In 1999, Janet McKenzie’s “Jesus of the People” was selected by Sister Wendy Beckett, the BBC television art docent, from among the ten finalists in the National Catholic Reporter’s “Jesus 2000” project to discover “who Jesus might be for our time.” As Sister Wendy wrote: “This is a haunting image of a peasant Jesus—dark, thick-lipped, looking out on us with ineffable dignity, with sadness but with confidence.”
Using a young African-American woman as the model and symbols associated with American Indian and Taoist spirituality, the piece has generated more controversy than veneration, which was presumably that independent newspaper’s intention.
Now McKenzie’s work has traveled to Chicago in an exhibition titled “Holiness and the Feminine Spirit,” including the Jesus of the People and twenty additional pieces that continue to work the themes of racial and gender identity. What if Mary were black but baby Jesus were white? What if a tall, black male angel protected a young white girl?
Beyond these speculations, the work is rather tame, resembling the effeminate Victorian style found in the stained-glass windows of so many late-nineteenth-century American churches. This is a comforting, forgiving Christianity, quite far removed from the histrionics of the Baroque, the narrative power of the early Renaissance, or the profound mystery of the Byzantine. Its iconic quality seems more appropriate for tarot cards than religious shrines, and without the luminosity of so much great Christian painting, it shares the flat, graphic qualities of the fashion illustration in which McKenzie was trained. Curiously, the eyes of most of the figures are shut, as they look not out at the viewer or each other, but only within. Much like the artist herself who says, “when I say I don’t feel I have to look for God or Jesus, I have a feeling that the essence of Jesus is inside me, with me!”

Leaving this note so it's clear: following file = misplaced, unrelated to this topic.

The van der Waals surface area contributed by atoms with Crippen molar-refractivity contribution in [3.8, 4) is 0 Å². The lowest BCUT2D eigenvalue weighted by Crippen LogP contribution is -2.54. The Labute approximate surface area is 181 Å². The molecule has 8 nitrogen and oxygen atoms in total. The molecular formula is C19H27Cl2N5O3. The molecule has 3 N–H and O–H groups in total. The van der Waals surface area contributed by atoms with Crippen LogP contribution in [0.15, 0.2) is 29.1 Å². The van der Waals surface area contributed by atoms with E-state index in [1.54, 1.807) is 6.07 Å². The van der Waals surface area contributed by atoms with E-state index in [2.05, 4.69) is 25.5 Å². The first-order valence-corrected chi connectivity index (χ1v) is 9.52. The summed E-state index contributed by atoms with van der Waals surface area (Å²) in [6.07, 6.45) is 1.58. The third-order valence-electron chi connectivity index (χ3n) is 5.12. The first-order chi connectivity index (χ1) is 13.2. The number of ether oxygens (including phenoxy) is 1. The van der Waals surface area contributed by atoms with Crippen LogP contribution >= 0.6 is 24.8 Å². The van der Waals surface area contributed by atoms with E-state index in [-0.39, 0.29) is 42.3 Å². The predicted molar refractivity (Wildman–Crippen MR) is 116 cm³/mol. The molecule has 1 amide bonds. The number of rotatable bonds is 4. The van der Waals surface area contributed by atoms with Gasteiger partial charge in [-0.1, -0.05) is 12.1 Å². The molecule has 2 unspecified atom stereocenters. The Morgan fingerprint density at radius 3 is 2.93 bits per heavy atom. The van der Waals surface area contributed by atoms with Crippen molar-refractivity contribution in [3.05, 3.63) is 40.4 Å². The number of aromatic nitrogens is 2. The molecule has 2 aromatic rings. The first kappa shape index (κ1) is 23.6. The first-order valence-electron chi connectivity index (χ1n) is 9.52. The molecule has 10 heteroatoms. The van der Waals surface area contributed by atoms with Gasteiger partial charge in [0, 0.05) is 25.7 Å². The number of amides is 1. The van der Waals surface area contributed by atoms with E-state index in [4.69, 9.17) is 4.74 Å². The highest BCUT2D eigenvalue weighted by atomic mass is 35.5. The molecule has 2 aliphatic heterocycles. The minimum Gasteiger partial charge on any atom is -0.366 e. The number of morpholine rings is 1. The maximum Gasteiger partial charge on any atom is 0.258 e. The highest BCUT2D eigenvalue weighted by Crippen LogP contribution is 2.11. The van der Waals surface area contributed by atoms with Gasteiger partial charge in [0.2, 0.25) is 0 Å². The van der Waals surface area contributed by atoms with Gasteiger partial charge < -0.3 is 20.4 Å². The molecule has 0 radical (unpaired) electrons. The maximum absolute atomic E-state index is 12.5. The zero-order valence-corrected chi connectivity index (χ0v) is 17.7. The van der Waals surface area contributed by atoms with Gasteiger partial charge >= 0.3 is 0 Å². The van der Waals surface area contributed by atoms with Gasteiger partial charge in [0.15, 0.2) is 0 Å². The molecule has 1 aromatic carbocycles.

But whatever its distance from Christian institutions and the art they commissioned, her imagery still shares the radical social philosophy of the biblical Jesus who taught that the last shall be first in the kingdom of Heaven. McKenzie’s figures have a dignity that has nothing to do with social status, which is not a bad message in an era when economic distinctions are becoming ever more pronounced. (Chris Miller)
Through October 23 at the Loyola University Museum of Art, 820 North Michigan